It is incumbent upon us to understand how much is invested through research, academic credentials, high–quality long-term courses, quality master trainers, professional community of practices, recognition and acknowledgement in their professional development.
Teacher professional development (TPD) is an integral part of any reform initiative in a country. Over the last 5 years, Online TPD courses have gained traction (for various obvious reasons – scale, cost and durability) and, more recently, due to the pandemic. Given the changing times, it is imperative that TPD is not only enhanced and updated, but also made more collaborative for teachers to develop their skills, and grow in their profession. After all, teachers’ professional learning is the epitome to initiate the learning process and inspiring children to grow.
1. Teachers can A. C. E. their training
Assessments, Content and Engagement are the three important criteria for building an effective Teacher Professional Development Course. It is vital that those developing this content keep in mind the ACE model. Engagement with and around the content is the key! There should be ample opportunities for engagement through activities that let teachers ask, observe, discuss, reflect, ponder, analyse, critique the content given to them. Adequate scope for engagement helps in the effective understanding and application of new teaching methodologies and practices.
2. Teachers evolve through reflection and feedback on their practice
Like in any other profession, teachers also need a chance to put their learnings into practice, make their set of mistakes, come back to the facilitator/trainer and ask their questions, and listen to their peers' failed or success stories. This gives them an opportunity to reflect on their practice. So, any TPD course/programme should have a built-in time for reflection by the teacher. A course that allows for theoretical learning and time for practical application is one that will wholly help evolve a teacher’s knowledge and skill-set.
3. Continuous engagement results in actual change in pedagogy
Teachers need a programme that engages them on a continuous basis at regular intervals. Teachers teach what they believe in. So, to bring about a change in teaching methodologies, they should be convinced at the belief level, and that happens over time. Therefore, any TPD programme should be continuous in nature; the continuity in terms of consistent handholding by a nurturing facilitator.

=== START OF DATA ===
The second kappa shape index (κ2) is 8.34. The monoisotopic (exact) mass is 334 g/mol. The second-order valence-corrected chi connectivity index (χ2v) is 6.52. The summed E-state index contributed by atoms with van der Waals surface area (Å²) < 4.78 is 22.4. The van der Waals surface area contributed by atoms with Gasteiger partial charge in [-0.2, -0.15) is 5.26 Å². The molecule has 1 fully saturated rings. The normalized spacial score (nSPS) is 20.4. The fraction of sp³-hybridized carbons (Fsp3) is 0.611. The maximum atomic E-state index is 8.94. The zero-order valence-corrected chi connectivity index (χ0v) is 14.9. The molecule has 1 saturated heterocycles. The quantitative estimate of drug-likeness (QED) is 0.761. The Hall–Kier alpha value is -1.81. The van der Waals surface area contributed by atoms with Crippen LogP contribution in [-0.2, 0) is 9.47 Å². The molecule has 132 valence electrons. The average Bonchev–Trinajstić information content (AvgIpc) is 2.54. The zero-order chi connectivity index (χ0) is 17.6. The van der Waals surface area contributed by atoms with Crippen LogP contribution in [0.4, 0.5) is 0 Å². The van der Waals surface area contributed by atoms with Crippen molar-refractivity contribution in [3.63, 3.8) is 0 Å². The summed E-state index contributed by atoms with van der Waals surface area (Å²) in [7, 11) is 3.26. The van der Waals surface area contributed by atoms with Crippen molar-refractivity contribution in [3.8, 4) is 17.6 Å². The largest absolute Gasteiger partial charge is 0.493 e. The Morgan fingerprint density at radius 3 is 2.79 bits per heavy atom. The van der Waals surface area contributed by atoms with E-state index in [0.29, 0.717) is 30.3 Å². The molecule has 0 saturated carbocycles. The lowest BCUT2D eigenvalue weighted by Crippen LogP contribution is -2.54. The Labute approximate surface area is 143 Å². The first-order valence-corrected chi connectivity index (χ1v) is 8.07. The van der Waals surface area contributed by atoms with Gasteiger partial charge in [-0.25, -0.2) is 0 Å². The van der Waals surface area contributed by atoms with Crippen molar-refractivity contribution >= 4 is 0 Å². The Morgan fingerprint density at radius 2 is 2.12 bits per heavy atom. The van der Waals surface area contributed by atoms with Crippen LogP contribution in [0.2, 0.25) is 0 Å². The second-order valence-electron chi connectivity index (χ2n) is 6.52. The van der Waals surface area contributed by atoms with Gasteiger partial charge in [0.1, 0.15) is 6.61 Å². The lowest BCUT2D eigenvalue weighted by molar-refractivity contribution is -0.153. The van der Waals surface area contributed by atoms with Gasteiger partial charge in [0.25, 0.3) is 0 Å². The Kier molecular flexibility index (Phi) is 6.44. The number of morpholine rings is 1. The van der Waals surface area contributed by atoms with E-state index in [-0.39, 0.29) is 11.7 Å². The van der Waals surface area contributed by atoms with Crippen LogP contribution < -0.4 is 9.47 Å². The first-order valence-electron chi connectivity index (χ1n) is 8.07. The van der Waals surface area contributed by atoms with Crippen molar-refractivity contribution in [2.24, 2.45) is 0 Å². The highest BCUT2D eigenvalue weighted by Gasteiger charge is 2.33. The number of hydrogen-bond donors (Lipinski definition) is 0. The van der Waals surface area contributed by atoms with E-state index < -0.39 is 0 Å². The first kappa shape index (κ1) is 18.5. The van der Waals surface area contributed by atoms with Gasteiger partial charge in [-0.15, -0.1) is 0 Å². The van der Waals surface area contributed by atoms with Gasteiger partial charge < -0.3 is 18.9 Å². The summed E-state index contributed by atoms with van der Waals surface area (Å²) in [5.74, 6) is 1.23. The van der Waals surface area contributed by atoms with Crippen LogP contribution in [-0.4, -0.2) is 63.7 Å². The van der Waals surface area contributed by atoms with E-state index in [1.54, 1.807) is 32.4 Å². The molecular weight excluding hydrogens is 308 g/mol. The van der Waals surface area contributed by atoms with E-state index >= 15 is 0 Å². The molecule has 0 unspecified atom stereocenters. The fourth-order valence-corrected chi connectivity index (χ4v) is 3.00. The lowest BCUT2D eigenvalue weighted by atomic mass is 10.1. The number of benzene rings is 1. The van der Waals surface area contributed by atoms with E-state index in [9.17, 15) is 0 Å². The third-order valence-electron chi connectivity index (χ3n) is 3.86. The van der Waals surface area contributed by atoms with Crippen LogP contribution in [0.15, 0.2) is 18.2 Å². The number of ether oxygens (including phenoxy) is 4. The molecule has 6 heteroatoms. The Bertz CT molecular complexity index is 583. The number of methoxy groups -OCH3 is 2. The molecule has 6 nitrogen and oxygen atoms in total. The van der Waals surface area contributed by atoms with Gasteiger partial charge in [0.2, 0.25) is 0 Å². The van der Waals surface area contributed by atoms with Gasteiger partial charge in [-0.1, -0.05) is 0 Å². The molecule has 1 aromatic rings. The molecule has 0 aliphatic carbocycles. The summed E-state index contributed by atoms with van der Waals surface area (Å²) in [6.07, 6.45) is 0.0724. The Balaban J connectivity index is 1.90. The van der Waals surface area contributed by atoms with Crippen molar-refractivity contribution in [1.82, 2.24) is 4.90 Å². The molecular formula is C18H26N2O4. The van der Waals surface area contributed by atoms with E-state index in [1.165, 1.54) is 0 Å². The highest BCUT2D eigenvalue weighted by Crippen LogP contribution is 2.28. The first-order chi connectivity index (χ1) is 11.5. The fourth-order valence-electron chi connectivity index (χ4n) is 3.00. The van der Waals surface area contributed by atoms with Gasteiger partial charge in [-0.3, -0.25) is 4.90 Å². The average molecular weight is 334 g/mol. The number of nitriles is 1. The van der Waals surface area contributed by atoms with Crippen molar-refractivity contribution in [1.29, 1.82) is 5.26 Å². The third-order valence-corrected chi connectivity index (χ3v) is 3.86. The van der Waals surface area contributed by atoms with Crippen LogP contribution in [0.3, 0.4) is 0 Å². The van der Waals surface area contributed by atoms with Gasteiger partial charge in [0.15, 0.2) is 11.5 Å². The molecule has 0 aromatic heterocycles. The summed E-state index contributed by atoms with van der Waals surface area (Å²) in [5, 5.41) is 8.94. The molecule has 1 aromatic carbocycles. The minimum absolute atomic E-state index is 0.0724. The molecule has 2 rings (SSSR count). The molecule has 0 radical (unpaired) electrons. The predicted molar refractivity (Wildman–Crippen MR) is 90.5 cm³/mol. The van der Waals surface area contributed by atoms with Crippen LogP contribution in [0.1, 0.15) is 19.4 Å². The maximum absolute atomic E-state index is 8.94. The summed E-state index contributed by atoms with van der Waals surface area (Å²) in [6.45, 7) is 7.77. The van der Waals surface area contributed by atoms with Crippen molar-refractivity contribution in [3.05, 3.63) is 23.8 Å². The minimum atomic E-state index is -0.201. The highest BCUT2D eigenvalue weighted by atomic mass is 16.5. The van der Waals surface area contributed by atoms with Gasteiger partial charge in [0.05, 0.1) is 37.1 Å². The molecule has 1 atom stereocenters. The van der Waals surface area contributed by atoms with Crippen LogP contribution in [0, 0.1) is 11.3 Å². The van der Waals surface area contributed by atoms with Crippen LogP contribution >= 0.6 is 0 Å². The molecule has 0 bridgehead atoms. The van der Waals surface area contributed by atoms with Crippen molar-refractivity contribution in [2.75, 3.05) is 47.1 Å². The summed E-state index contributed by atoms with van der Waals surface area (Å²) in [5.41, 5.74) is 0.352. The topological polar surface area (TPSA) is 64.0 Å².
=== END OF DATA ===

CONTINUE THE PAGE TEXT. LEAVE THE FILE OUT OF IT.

4. Need for quality upskilling courses offered at regular intervals
Just like in any other profession -- medical, law, management, etc. -- professionals are required to consistently review their professional knowledge through upskilling courses.
Similarly, in teaching, it is necessary to widen a teacher’ perspective, and up-skill them as they are the source of energy and spirit in the classroom and school. This can be done by developing quality TPD courses, and revamping the existing ones, and offering them at regular intervals over the course of their careers, to be pursued off their own volition. Thankfully, the National Education Policy 2020 lays a great emphasis on tackling this gap!
5. Teachers learn best through collaboration
Learning is a complex phenomenon and it requires both individual time and social interaction with peers.
However, research in teachers’ professional development indicates that teachers learn best when they are part of a progressive professional learning community, called communities of practice (CoPs).
These CoPs, operated by the teachers and for the teachers, provide them with an essential safe space to share one’s raw ideas without the fear of being judged. It is also a source of strength and inspiration, a place for unconditional and continuous support. Learning together, failing together and rising together is heartening! Therefore, all TPD courses should provide scope for CoPs for teachers.
Teachers draw their satisfaction when they see their students learn and grow. They DO want to go the extra mile to meet their students’ needs. While it is easy to blame teachers for students’ outcomes, it is incumbent upon us to pause and understand how they are nurtured, and how much is invested (through research, academic credentials, high – quality long-terms courses, quality master trainers, professional community of practices, recognition and acknowledgement) in their professional development.
— by Anusha Ramanathan, Asst. Professor, Centre of Excellence in Teacher Education at Tata Institute of Social Sciences, and Bobby Abrol, Tata Trusts’ Education Team
This article was first published on Businessworld on January 3, 2022.